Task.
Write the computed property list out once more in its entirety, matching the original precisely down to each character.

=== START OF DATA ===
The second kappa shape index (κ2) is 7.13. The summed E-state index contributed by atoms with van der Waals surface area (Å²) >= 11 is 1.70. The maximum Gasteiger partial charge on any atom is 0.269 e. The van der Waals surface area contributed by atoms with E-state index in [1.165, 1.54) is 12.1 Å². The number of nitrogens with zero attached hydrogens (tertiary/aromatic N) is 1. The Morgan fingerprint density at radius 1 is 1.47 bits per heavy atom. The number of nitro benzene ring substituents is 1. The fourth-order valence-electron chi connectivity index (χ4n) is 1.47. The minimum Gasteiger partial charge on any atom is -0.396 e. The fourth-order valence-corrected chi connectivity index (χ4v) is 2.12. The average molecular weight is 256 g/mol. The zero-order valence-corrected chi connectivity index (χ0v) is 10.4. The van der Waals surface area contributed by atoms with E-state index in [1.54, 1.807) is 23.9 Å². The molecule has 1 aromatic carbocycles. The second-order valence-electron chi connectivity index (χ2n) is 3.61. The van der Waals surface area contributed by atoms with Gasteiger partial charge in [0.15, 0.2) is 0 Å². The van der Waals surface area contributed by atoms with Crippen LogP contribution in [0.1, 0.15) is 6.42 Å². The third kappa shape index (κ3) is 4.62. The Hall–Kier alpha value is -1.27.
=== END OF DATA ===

The second kappa shape index (κ2) is 7.13. The summed E-state index contributed by atoms with van der Waals surface area (Å²) >= 11 is 1.70. The maximum Gasteiger partial charge on any atom is 0.269 e. The van der Waals surface area contributed by atoms with E-state index in [1.165, 1.54) is 12.1 Å². The number of nitrogens with zero attached hydrogens (tertiary/aromatic N) is 1. The Morgan fingerprint density at radius 1 is 1.47 bits per heavy atom. The number of nitro benzene ring substituents is 1. The fourth-order valence-electron chi connectivity index (χ4n) is 1.47. The minimum Gasteiger partial charge on any atom is -0.396 e. The fourth-order valence-corrected chi connectivity index (χ4v) is 2.12. The average molecular weight is 256 g/mol. The zero-order valence-corrected chi connectivity index (χ0v) is 10.4. The van der Waals surface area contributed by atoms with E-state index in [1.54, 1.807) is 23.9 Å². The molecule has 1 aromatic carbocycles. The second-order valence-electron chi connectivity index (χ2n) is 3.61. The van der Waals surface area contributed by atoms with Gasteiger partial charge in [0.15, 0.2) is 0 Å². The van der Waals surface area contributed by atoms with Crippen LogP contribution in [0.1, 0.15) is 6.42 Å². The third kappa shape index (κ3) is 4.62. The Hall–Kier alpha value is -1.27.